Using computational fluid dynamics (CFD) combined with the data from a computed tomography (CT) scan aid in understanding the air flow in healthy and diseased lungs by simulating a virtual patient population. Flow patterns, relative pressure drops and drug delivery profiles are readily extracted from the simulation results.
Diseases such as asthma, chronic obstructive pulmonary disease (COPD) and cystic fibrosis can have a significant adverse impact on the structure and integrity of the lungs’ airways. While functional magnetic resonance imaging (MRI) allows for measurement of air flow, computational fluid dynamics (CFD) provides highly detailed information of local flow characteristics and resistances. The first requirement of a patientspecific analysis is knowledge of the bounding walls of the patient’s flow domain — their lung geometry. This type of information usually comes from computed tomography (CT), a scan that indicates detailed information about lung geometry because of the natural contrast between air and the lung walls. The main drawback of CT is that the resulting scan is a static image. Coupling computational analyses of air flow with the lung scan has the potential to provide significant added value to the clinical evaluation of lung function.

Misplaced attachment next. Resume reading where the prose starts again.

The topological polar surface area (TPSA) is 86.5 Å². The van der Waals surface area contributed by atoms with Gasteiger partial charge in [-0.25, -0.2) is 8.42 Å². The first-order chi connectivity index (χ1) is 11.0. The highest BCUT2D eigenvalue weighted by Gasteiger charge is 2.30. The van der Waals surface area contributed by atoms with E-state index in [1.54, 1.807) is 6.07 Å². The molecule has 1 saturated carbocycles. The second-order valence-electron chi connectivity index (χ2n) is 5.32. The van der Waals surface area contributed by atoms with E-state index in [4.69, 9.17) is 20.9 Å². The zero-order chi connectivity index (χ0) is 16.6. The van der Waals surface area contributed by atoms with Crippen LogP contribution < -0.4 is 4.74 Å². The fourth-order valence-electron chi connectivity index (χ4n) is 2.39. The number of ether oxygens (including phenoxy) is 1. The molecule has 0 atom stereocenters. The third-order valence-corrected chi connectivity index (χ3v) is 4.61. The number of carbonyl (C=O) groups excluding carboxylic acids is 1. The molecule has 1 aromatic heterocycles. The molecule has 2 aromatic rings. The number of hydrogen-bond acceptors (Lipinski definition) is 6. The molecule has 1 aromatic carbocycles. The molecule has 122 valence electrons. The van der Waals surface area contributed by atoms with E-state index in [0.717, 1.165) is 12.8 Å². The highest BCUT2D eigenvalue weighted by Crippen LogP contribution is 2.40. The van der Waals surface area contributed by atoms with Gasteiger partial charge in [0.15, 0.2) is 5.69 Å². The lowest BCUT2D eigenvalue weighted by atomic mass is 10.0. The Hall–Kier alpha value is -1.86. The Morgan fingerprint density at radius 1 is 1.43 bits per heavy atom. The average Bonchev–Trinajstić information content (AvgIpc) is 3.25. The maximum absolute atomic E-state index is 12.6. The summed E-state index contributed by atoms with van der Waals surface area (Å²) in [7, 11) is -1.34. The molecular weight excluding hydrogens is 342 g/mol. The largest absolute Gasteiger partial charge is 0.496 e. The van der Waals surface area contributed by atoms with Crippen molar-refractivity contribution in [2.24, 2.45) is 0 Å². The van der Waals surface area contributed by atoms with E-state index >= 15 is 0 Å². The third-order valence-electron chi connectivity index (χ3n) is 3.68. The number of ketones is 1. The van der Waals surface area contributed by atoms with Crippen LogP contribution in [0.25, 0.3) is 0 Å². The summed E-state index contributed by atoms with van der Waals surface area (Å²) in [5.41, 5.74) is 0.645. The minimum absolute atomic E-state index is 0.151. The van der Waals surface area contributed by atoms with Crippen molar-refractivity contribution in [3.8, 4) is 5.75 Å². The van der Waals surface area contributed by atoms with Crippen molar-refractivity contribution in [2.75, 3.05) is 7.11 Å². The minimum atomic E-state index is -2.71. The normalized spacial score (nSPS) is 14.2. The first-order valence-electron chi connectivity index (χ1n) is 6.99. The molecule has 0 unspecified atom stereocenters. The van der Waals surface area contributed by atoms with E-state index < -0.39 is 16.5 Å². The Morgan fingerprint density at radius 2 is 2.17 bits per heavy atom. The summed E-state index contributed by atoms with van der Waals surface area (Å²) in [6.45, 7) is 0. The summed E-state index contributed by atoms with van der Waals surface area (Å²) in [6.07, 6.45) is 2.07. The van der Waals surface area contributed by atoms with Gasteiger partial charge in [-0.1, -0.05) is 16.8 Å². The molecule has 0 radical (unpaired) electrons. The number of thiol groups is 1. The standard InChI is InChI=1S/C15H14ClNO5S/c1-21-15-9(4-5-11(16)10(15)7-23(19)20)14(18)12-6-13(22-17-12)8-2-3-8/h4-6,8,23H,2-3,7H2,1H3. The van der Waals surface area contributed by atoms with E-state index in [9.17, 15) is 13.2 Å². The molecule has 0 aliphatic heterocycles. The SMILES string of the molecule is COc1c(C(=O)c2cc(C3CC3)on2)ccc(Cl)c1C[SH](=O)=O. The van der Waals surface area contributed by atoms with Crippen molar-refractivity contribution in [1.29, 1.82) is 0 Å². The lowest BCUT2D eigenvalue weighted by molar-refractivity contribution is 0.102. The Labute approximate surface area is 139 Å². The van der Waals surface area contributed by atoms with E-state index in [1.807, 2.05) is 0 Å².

FluidDA, a spin-off of the Antwerp and Ghent universities in Belgium, has successfully developed a workflow for predicting air flow in healthy and diseased lungs using CFD. The fluid and structural dynamics company combines clinical experience and capabilities with numerical simulations to offer a variety of services to the healthcare industry.
The workflow process begins with the conversion of CT scan data into a 3-D computer model of the airway, performed with the Materialise product Mimics. FluidDA then uses TGrid software to create surface and volume meshes and FLUENT technology to simulate and examine the air flow. Flow patterns, relative pressure drops and drug delivery profiles are readily extracted from the simulation results. The resistance distribution — defined as the total pressure drop over various lung segments — also is available.
The pharmaceutical and medical device sectors also can benefit from patient-specific flow analysis as a way to evaluate performance and efficacy in a virtual patient population. In clinical studies, it is possible to analyze the effect of bronchodilating medication, which widens lung air passages and relaxes bronchial smooth muscle to ease breathing, on airway volume and flow resistance. A researcher then can begin to establish correlations between drug deposition patterns and clinical outcomes, thereby providing an indication as to why the drug does or does not work. Functional imaging also can be used to assess the placement of intrabronchial devices such as stents and valves.
Coupled with CFD, such imaging can dramatically increase insight into medical assessment and improve the accuracy of medical interventions.